Inzicht in de pathofysiologische mechanismen van plotselinge hartdood bij pathologie van de Na-kanalen in het hart
04 / 2004 - 12 / 2006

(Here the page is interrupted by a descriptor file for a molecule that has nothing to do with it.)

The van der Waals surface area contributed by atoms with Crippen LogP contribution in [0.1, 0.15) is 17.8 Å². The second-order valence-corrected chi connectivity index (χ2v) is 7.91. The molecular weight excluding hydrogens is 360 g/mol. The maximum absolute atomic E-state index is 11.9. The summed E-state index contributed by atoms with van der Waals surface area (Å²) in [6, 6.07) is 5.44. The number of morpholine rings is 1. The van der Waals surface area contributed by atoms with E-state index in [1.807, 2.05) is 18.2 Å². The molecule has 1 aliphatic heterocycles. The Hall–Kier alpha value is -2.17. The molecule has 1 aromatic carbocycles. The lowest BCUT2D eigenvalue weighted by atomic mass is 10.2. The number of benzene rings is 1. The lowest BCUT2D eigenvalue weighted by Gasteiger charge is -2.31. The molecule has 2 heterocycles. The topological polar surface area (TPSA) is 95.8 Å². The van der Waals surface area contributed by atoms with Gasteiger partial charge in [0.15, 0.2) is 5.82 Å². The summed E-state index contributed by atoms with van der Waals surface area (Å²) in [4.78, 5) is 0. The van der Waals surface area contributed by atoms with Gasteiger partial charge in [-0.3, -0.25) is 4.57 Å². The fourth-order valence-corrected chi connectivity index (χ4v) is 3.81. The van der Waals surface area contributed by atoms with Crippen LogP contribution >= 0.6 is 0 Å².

- BACKGROUND: Although sudden cardiac death (SCD) from primary ion channelopathies accounts for a relatively small proportion of SCD cases in the general population, the investigation of causative (ion channel gene) mutations provides an important tool for the study of arrhythmia mechanisms. The functional consequences of such mutations can be complex, resolved only by combining appropriate clinical, experimental and theoretical approaches. Mutations in the cardiac Na+ channel gene (SCN5A) have been linked to 3 forms of arrhythmogenic disorders, namely Long QT Syndrome (LQTS), Brugada Syndrome (BS) and Conduction Disease (CD). Overlap in clinical presentation of these SCN5A-linked disorders has been recognized. At times overlap is more pronounced leading to so-called 'overlap syndromes'. We have reported such an SCN5A-linked channelopathy in a very extended Dutch kindred, wherein features of LQTS, BS and CD were detected within individuals carrying the SCN5A 1795insD mutation. - HYPOTHESIS / AIM: In order to gain further insight into the mechanism(s) of arrhythmia within this highly malignant family and to shed more light on mechanisms of cardiac Na+ channelopathy in general, we have generated a mouse carrying the Scn5a 1798insD mutation, the mouse equivalent of the human 1795insD mutation. In this project, we propose to fully characterize this mouse with respect to its cardiac electrophysiology, in particular with respect to the properties of the mutant channel in the native myocyte, and the mechanism of arrhythmia. Furthermore, since one form of SCN5A-linked CD is progressive in nature, presumably due to progressive fibrosis, we will compare fibrosis in hearts from wild-type and mutation-carrying mice at various ages. In addition, we will seek to reproduce the 'structural remodelling' phenotype observed in hearts of some patients with mutation in SCN5A, and shed light on the underlying mechanism(s). - METHODS: We will study transgenic mice and their wild-type littermates by (a) telemetric ECG characterization in freely-moving mice, (b) electrophysiological characterization of the Langendorff-perfused whole-heart by multi-electrode activation mapping and optical mapping, (c) analysis of Na+ channel density, kinetics and action potential morphology by patch-clamp analysis in isolated ventricular and sino-atrial node myocytes, and (d) characterization of Na+ channel expression and distribution by RT-PCR, Western blotting and immunohistochemistry. Additionally by immunohistochemical techniques, we will investigate the possible occurrence of fibrosis with increasing age. Finally we will investigate the occurrence of structural remodeling in the 1798insD mouse and attempt to reproduce the structural remodeling phenotype (namely fibrosis) observed in hearts with abnormal Na+ channel function through the crossing of mice obtained from other investigators (the SCN5A delta-KPQ mouse and the knock-out mouse). - EXPECTED RESULTS: Through this study we will shed light on mechanisms of cardiac Na+ channelopathy at the electrophysiological and structural level. These findings are not expected to impact only on the management of patients with this specific mutation but also on patients with other SCN5A mutations, as well as in other (more common) disorders such as ischemia and heart failure wherein Na+ channel function is also compromised. - OBJECTIVES: The major objectives of the project are to: (i) Investigate the arrhythmia mechanism and cause of death in transgenic mice carrying the Scn5a 1798insD mutation. Secondary objectives are to: (ii) Identify ionic remodeling events associated with cardiac Na+ channelopathy. (iii) Investigate possible occurrence of fibrosis with advancing age in mutant mice. (iv) Reproduce structural abnormalities that likely occur secondary to cardiac Na+ channelopathy (as seen in hearts of patients with compromised Na+ channel function) and investigate possible underlying mechanisms. - RELEVANCE FOR CARDIOVASCULAR DISEASES: This project aims to elucidate mechanisms of arrhythmias and mode of death in carriers of the 1795insD cardiac Na+ channel mutation. This will provide insight into the mechanism of Na+ channel-related arrhythmias both in patients with monogenic (primary) arrhythmias syndromes but also in the more common cardiac arrhythmias that occur in the context of ischemia and heart failure, wherein Na+ channel function is also altered. The elucidation of mechanisms responsible for arrhythmias and sudden cardiac death could result in better patient management by enabling optimisation of treatment. Furthermore it could open new research areas into the development of new therapeutic modalities.